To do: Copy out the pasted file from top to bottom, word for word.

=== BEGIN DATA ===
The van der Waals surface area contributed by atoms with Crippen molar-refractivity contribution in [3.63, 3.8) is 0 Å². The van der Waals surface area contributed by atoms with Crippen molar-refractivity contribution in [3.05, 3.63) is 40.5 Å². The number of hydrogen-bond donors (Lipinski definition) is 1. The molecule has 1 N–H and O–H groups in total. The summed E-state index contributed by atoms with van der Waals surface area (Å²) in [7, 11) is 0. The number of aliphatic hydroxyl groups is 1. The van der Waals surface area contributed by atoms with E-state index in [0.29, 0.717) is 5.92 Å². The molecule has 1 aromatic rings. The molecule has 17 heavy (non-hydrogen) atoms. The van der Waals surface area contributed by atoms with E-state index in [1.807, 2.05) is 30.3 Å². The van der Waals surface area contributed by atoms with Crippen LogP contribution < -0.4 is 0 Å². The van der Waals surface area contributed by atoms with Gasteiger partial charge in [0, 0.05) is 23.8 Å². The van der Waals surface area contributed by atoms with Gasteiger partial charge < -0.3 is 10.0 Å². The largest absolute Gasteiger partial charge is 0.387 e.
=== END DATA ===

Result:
The van der Waals surface area contributed by atoms with Crippen molar-refractivity contribution in [3.63, 3.8) is 0 Å². The van der Waals surface area contributed by atoms with Crippen molar-refractivity contribution in [3.05, 3.63) is 40.5 Å². The number of hydrogen-bond donors (Lipinski definition) is 1. The molecule has 1 N–H and O–H groups in total. The summed E-state index contributed by atoms with van der Waals surface area (Å²) in [7, 11) is 0. The number of aliphatic hydroxyl groups is 1. The van der Waals surface area contributed by atoms with E-state index in [0.29, 0.717) is 5.92 Å². The molecule has 1 aromatic rings. The molecule has 17 heavy (non-hydrogen) atoms. The van der Waals surface area contributed by atoms with E-state index in [1.807, 2.05) is 30.3 Å². The van der Waals surface area contributed by atoms with Crippen LogP contribution < -0.4 is 0 Å². The van der Waals surface area contributed by atoms with Gasteiger partial charge in [0, 0.05) is 23.8 Å². The van der Waals surface area contributed by atoms with Gasteiger partial charge < -0.3 is 10.0 Å². The largest absolute Gasteiger partial charge is 0.387 e.